Coping with anxiety | Community | – Bowling Green Daily News

Anxiety is generally described as our body’s natural response to stress. It is a feeling of fear or apprehension about what’s to come. It is considered to be a normal part of the human experience and, BC (Before COVID), it was most commonly linked to occasional events like the first day of school, going to a job interview or giving a speech.

“In today’s world, most of us are living in a heightened state of anxiety. Endless worries, lingering uncertainty, the upheaval of everyday life, coupled with reduced social interactions, countless unknowns, difficult decisions and so much more, combine to elevate the level of anxiety we bear on any given day,” LifeSkills Child and Family Therapist Londa Stockton said.

Although a small amount of anxiety can serve to be motivating, chronic anxiety can interfere with our quality of life. While mostly recognized for emotional and behavioral changes, anxiety can also impact our physical health.

Some symptoms adults might experience include difficulty concentrating, panic attacks (with possible heart palpitations, chest pain and lightheadedness), increased blood pressure, depression, headaches, irritability, pounding heart, breathing difficulties, upset stomach and extreme fatigue.

Stockton said children tend to pick up on parental anxiety, which may cause them to be anxious as well.

“In children, anxiety can also take many forms,” Stockton said. “Some things to look for are complaints of headaches, stomach aches, being extra jumpy or on edge, difficulties sleeping, experiencing nightmares, not eating properly, quick to anger, extra irritable, increased crying and emotional (sometimes uncontrollable) outbursts.”

Stockton described a grounding technique that often works to calm children.

“Adults can do this as well,” Stockton said. “It can help to reconnect with the present, calm the distress of an emotional state or situation and encourage rational, instead of emotional, thought.”

Known as Five-Four-Three-Two-One, this exercise is easy. Simply guide your child (or yourself) to look around and find:

Five things you can see.

Four things you can touch.

Three things you can hear.

Two things you can smell.

And one thing you can taste.

Stockton said another effective calming technique that is often dismissed or overlooked is deep breathing.

“People say they breathe all the time, what’s the difference?” Stockton said. “The difference is that this is a mindful, focused and slow exercise. We can do it pretty much anywhere when we start to feel anxiety building. Close your eyes. Breathe in deeply and slowly through your nose. Breathe out through your mouth. Clear your mind of thought. Concentrate only on your breath, nothing else. After a bit you will literally feel the tension leave your body and your muscles begin to relax.”

Stockton uses a similar exercise with children but asks them to pretend to smell a flower when they deeply inhale and blow out birthday candles or blow up a balloon when they exhale.

Another method Stockton often uses to reduce stress is to verbally guide adults and children alike in taking a mental vacation.

“The goal is to immediately remove them from activities, thoughts or environments they associate with current worries or anxiety. It begins with a visual aid, so I’ll ask them to think of a place they love and picture it in their mind. The beach, as an example,” Stockton said. “I’ll have them close their eyes and imagine the warmth of the sun on their skin. The feel of the gentle ocean breeze blowing through their hair. The cool, moist sand squishing between their toes. The rhythmic sound of waves crashing against the shore. The light of the sun dancing on the water. The cawing of sea gulls. The smell of ocean water in the air and the taste of salt. The sight of boats on the horizon, etc.”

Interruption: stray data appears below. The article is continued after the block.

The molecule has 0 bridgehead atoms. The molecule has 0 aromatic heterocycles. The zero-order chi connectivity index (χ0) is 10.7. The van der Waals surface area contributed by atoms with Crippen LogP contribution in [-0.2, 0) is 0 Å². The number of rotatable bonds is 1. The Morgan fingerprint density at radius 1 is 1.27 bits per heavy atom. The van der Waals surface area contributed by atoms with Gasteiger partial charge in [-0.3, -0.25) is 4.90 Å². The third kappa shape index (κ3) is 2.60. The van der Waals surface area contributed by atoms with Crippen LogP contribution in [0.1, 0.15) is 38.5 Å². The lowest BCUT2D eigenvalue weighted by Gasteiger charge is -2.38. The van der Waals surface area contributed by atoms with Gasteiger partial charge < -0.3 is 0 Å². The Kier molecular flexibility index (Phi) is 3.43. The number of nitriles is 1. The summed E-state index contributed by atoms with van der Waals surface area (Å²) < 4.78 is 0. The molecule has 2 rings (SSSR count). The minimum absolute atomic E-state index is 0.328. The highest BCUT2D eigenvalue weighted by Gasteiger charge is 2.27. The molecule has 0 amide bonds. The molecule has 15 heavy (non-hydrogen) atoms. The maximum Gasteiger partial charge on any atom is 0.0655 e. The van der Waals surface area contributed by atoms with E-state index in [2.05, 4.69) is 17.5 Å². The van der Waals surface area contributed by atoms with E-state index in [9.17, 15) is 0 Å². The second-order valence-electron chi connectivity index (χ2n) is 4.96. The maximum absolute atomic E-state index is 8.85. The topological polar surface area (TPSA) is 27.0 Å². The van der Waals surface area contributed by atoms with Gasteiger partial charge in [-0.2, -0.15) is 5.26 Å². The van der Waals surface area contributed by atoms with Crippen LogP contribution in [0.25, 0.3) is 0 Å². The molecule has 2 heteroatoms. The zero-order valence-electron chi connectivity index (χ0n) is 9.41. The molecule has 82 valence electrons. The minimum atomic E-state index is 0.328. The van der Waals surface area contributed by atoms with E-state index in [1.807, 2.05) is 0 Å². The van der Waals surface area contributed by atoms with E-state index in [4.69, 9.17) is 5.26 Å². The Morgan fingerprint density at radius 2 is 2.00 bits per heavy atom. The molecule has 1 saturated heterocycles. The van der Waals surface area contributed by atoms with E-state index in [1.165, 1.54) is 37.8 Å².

LifeSkills therapist Hillary Bacon works in the outpatient-based opioid treatment program. Most of her clients deal with anxiety and depression on a regular basis. When asked to contribute some stress-reducing exercises, Bacon shared a favorite she likes to call “Inside Out.”

“I ask my clients to get creative and think back to when they were young, maybe 10 or 12 years old,” Bacon said. “What did you love? What did you enjoy doing more than anything? What were you most passionate about? It’s not typically something we ever think about after we are all grown up. If it’s dancing, for instance, I’ll tell them to make an effort to reconnect with it somehow. Watch a movie, a show or a video about dance, listen to dance music or read a book about it. Or, just turn on some music and get up and dance. It sparks joy and brings back good memories. We tend to lose sight of who we were at that age before the world hit us, and it’s fun and a great escape to get reacquainted with our inner child. I find this exercise to be soothing from the inside out.”

Other ideas Bacon shared were to practice “daily affirmations” by writing a list of things you are thankful for and/or positive things you believe to be true about yourself and taping it to the bathroom mirror.

“Read this list aloud to yourself each morning,” Bacon said. “Giving voice to it helps it resonate with you throughout the day.”

Bacon also recommends joining support groups online, journaling and getting outside each day for some fresh air.

“I strongly suggest that people get off social media,” Bacon said. “It can be extremely negative, depressing and anxiety inducing. Instead, why not try just five minutes of meditation a day, if you can’t commit to more. Five minutes a day adds up over the weeks.”